Digital Services: Fundamental changes to the way VAT is charged to consumers from 1st January 2015
Updated: Feb 18
The changes to VAT accounting for suppliers of Digital Services (broadcasting, telecommunications and electronically supplied services) will come into effect on 1st January and will impact businesses making such supplies to non-taxable persons, essentially private individuals and organisations that are not VAT registered (‘consumers’) across the EU.
At the moment, UK VAT registered suppliers of digital services to consumers in other member states charge UK VAT at the standard rate (currently 20%) and record and pay this via their UK VAT return.
From 2015, all suppliers of digital services will have two options:
Register for VAT in the member state where your customer is located and account for and pay local VAT e.g. if your customer is in France, then you will charge the appropriate VAT rate; or
Use the Mini One Stop Shop (‘MOSS’) which allows businesses to submit a single quarterly return via HMRC for the local VAT due in other member states.
So what type of services are captured by the changes?
The following are examples of the services that will be affected but should not be viewed as a complete list as digital services are wide ranging and fast-changing:
Broadcasting – the supply of television and radio programmes;
Telecommunications – fixed and mobile telephony, fax and connection to the internet; and
Electronically supplied services – website/webpage hosting, remote maintenance of programs, online data warehousing, video on demand, downloaded applications (‘apps’), music downloads, gaming, e-books, anti-virus software and online auctions
Does this apply to me?
If you sell any of the above services to consumers in other EU member states then this will apply to you. It is possible that many suppliers will deliver digital services to consumers through an online portal, gateway or marketplace in which case it is possible that the platform operator will be seen as making the supply directly to the consumer and is, therefore, responsible for the related VAT implications. However, it is understood that other platforms, for example, Google Play act as an agent taking a commission on sales which means you would be responsible for accounting for VAT.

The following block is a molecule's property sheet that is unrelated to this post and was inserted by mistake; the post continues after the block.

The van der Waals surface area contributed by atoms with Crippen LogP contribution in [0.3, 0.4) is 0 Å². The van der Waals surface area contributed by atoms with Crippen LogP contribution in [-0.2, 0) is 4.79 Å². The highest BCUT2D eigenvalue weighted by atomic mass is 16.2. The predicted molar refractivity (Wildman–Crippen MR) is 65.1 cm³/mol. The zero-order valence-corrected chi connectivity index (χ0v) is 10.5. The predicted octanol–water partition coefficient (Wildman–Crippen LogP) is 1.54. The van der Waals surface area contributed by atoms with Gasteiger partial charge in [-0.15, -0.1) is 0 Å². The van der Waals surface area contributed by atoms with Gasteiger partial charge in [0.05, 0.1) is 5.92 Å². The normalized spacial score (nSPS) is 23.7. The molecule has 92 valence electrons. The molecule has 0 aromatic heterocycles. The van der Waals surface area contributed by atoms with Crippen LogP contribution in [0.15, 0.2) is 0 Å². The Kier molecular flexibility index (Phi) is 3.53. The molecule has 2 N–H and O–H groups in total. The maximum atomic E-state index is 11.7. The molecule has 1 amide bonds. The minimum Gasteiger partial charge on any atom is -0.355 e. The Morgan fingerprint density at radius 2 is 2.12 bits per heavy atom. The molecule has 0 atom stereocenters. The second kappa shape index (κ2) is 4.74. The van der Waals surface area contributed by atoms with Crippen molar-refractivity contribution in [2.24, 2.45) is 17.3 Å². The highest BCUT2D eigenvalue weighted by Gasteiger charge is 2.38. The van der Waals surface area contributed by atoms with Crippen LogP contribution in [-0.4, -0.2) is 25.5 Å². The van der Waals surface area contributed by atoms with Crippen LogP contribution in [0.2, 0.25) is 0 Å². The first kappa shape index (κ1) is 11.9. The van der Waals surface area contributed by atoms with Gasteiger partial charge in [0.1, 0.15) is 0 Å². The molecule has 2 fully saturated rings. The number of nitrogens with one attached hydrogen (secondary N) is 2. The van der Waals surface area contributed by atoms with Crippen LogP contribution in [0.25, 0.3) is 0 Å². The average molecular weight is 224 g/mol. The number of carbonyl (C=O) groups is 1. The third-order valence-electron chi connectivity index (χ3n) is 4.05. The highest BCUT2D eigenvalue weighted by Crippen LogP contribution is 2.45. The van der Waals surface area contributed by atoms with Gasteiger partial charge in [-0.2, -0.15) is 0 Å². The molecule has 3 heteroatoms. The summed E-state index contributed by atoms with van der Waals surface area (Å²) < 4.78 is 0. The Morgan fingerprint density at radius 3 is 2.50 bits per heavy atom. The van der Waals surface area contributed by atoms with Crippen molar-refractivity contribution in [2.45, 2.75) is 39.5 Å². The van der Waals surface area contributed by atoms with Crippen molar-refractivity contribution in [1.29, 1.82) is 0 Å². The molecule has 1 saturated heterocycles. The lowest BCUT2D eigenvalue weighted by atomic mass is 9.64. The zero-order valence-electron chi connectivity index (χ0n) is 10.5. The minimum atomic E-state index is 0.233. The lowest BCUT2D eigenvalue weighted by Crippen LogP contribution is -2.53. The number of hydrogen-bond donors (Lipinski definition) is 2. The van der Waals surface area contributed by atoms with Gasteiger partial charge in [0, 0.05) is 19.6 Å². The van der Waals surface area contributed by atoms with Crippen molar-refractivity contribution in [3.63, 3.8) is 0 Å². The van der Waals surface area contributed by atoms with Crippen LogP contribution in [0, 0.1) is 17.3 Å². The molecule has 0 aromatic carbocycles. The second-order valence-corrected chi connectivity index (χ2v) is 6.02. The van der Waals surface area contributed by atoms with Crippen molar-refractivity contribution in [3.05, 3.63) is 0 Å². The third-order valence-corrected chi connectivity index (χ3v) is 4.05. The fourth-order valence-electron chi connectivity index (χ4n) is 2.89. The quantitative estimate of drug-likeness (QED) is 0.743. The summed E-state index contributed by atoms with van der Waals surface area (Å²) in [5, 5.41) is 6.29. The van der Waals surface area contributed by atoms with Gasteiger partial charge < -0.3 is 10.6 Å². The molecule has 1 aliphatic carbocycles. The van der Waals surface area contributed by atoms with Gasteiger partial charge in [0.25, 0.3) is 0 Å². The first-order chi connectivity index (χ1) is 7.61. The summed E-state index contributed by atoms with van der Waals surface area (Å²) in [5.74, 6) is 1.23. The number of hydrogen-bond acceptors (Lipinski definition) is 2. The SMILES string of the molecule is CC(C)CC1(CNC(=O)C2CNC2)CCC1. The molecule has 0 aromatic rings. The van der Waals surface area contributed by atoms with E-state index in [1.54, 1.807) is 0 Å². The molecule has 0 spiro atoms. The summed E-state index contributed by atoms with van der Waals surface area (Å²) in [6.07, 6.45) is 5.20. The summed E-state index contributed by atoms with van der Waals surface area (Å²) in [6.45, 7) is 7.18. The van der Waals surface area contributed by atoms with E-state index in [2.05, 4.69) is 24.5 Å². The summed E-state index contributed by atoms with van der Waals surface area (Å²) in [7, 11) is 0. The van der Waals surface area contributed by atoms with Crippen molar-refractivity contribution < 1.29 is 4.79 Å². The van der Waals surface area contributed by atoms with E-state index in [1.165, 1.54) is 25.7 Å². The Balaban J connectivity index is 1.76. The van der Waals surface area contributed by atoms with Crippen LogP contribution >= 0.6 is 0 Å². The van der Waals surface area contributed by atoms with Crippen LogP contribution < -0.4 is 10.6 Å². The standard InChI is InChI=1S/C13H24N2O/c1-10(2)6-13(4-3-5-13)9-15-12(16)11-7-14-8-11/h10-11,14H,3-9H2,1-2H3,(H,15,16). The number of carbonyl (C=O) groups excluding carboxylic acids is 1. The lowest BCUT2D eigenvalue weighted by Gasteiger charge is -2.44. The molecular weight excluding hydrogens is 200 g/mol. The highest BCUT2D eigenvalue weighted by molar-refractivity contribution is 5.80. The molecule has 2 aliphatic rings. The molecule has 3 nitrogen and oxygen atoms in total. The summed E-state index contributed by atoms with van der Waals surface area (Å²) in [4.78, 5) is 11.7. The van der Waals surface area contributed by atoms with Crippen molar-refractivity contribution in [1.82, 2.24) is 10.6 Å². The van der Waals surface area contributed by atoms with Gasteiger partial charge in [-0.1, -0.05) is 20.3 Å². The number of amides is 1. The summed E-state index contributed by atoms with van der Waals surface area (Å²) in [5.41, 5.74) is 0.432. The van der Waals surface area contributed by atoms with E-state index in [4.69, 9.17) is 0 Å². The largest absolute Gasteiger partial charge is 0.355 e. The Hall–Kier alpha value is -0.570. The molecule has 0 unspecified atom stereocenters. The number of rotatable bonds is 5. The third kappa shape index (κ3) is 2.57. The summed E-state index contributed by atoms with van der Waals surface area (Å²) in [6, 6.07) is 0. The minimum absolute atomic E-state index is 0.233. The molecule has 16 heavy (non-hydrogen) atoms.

OK, so it’s just VAT compliance?
Things are never so simple! There is complexity from a VAT perspective – outside of the UK there are 27 member states with only five having the same 20% standard rate as the UK and other applicable rates ranging from 5.5% to 27%. However, the commercial position needs to be considered in terms of exchange rates and differing VAT rates which will lead to pricing and margin issues together with the necessary system changes which can take time to evaluate and implement.
This is a major change and any businesses not already aware and prepared should take steps immediately to establish the impact these changes will have and put in place an action plan to ensure VAT compliance and business stability and competitiveness.
If anybody has any questions on the matters discussed above please contact Andrew Norris of Centurion VAT Specialists by email email@example.com or on 07950 694711.
Thanks to Centurion VAT for this post!